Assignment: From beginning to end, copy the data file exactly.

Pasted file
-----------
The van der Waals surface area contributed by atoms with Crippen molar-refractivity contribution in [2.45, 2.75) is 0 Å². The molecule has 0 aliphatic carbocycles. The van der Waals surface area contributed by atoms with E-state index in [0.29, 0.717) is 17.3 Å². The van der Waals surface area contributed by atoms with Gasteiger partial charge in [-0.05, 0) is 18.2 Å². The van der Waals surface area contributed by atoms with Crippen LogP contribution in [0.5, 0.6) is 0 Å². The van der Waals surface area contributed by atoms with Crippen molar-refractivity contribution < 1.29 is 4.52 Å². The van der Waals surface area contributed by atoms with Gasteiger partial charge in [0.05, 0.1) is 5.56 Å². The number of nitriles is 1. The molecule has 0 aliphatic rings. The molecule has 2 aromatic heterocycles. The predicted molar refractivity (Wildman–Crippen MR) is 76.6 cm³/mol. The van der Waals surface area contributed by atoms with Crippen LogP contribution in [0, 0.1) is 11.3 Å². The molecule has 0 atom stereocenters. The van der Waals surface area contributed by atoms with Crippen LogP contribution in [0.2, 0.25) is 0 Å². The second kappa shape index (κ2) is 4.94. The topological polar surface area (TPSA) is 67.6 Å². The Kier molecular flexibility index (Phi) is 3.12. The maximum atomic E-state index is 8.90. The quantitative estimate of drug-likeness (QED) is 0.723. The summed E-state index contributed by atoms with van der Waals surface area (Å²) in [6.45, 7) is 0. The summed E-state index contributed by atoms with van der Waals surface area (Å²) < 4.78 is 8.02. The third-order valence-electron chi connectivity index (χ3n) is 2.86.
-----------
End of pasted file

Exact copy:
The van der Waals surface area contributed by atoms with Crippen molar-refractivity contribution in [2.45, 2.75) is 0 Å². The molecule has 0 aliphatic carbocycles. The van der Waals surface area contributed by atoms with E-state index in [0.29, 0.717) is 17.3 Å². The van der Waals surface area contributed by atoms with Gasteiger partial charge in [-0.05, 0) is 18.2 Å². The van der Waals surface area contributed by atoms with Crippen LogP contribution in [0.5, 0.6) is 0 Å². The van der Waals surface area contributed by atoms with Crippen molar-refractivity contribution < 1.29 is 4.52 Å². The van der Waals surface area contributed by atoms with Gasteiger partial charge in [0.05, 0.1) is 5.56 Å². The number of nitriles is 1. The molecule has 0 aliphatic rings. The molecule has 2 aromatic heterocycles. The predicted molar refractivity (Wildman–Crippen MR) is 76.6 cm³/mol. The van der Waals surface area contributed by atoms with Crippen LogP contribution in [0, 0.1) is 11.3 Å². The molecule has 0 atom stereocenters. The van der Waals surface area contributed by atoms with Crippen LogP contribution in [0.2, 0.25) is 0 Å². The second kappa shape index (κ2) is 4.94. The topological polar surface area (TPSA) is 67.6 Å². The Kier molecular flexibility index (Phi) is 3.12. The maximum atomic E-state index is 8.90. The quantitative estimate of drug-likeness (QED) is 0.723. The summed E-state index contributed by atoms with van der Waals surface area (Å²) in [6.45, 7) is 0. The summed E-state index contributed by atoms with van der Waals surface area (Å²) < 4.78 is 8.02. The third-order valence-electron chi connectivity index (χ3n) is 2.86.